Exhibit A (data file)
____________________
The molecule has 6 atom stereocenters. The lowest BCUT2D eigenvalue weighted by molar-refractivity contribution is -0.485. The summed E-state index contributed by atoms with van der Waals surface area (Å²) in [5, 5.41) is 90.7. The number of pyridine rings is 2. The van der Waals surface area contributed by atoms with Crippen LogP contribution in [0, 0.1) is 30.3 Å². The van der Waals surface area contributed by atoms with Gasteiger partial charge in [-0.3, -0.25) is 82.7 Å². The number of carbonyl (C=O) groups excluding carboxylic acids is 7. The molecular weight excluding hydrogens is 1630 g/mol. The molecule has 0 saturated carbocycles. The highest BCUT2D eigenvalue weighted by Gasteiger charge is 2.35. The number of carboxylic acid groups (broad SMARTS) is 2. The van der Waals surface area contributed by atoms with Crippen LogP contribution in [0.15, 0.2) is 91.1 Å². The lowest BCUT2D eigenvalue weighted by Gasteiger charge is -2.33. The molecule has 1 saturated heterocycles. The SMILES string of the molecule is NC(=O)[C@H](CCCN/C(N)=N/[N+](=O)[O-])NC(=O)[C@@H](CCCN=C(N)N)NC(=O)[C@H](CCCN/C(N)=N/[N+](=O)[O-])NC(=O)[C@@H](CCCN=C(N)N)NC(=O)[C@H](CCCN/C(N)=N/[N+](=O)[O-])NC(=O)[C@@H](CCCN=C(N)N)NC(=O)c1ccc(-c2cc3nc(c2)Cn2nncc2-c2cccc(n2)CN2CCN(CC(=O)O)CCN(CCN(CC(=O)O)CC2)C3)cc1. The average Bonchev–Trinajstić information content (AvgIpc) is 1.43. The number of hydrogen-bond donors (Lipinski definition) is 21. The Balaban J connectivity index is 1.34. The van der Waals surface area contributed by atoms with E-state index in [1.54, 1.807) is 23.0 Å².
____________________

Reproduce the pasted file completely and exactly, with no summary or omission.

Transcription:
The molecule has 6 atom stereocenters. The lowest BCUT2D eigenvalue weighted by molar-refractivity contribution is -0.485. The summed E-state index contributed by atoms with van der Waals surface area (Å²) in [5, 5.41) is 90.7. The number of pyridine rings is 2. The van der Waals surface area contributed by atoms with Crippen LogP contribution in [0, 0.1) is 30.3 Å². The van der Waals surface area contributed by atoms with Gasteiger partial charge in [-0.3, -0.25) is 82.7 Å². The number of carbonyl (C=O) groups excluding carboxylic acids is 7. The molecular weight excluding hydrogens is 1630 g/mol. The molecule has 0 saturated carbocycles. The highest BCUT2D eigenvalue weighted by Gasteiger charge is 2.35. The number of carboxylic acid groups (broad SMARTS) is 2. The van der Waals surface area contributed by atoms with Crippen LogP contribution in [0.15, 0.2) is 91.1 Å². The lowest BCUT2D eigenvalue weighted by Gasteiger charge is -2.33. The molecule has 1 saturated heterocycles. The SMILES string of the molecule is NC(=O)[C@H](CCCN/C(N)=N/[N+](=O)[O-])NC(=O)[C@@H](CCCN=C(N)N)NC(=O)[C@H](CCCN/C(N)=N/[N+](=O)[O-])NC(=O)[C@@H](CCCN=C(N)N)NC(=O)[C@H](CCCN/C(N)=N/[N+](=O)[O-])NC(=O)[C@@H](CCCN=C(N)N)NC(=O)c1ccc(-c2cc3nc(c2)Cn2nncc2-c2cccc(n2)CN2CCN(CC(=O)O)CCN(CCN(CC(=O)O)CC2)C3)cc1. The average Bonchev–Trinajstić information content (AvgIpc) is 1.43. The number of hydrogen-bond donors (Lipinski definition) is 21. The Balaban J connectivity index is 1.34. The van der Waals surface area contributed by atoms with E-state index in [1.54, 1.807) is 23.0 Å².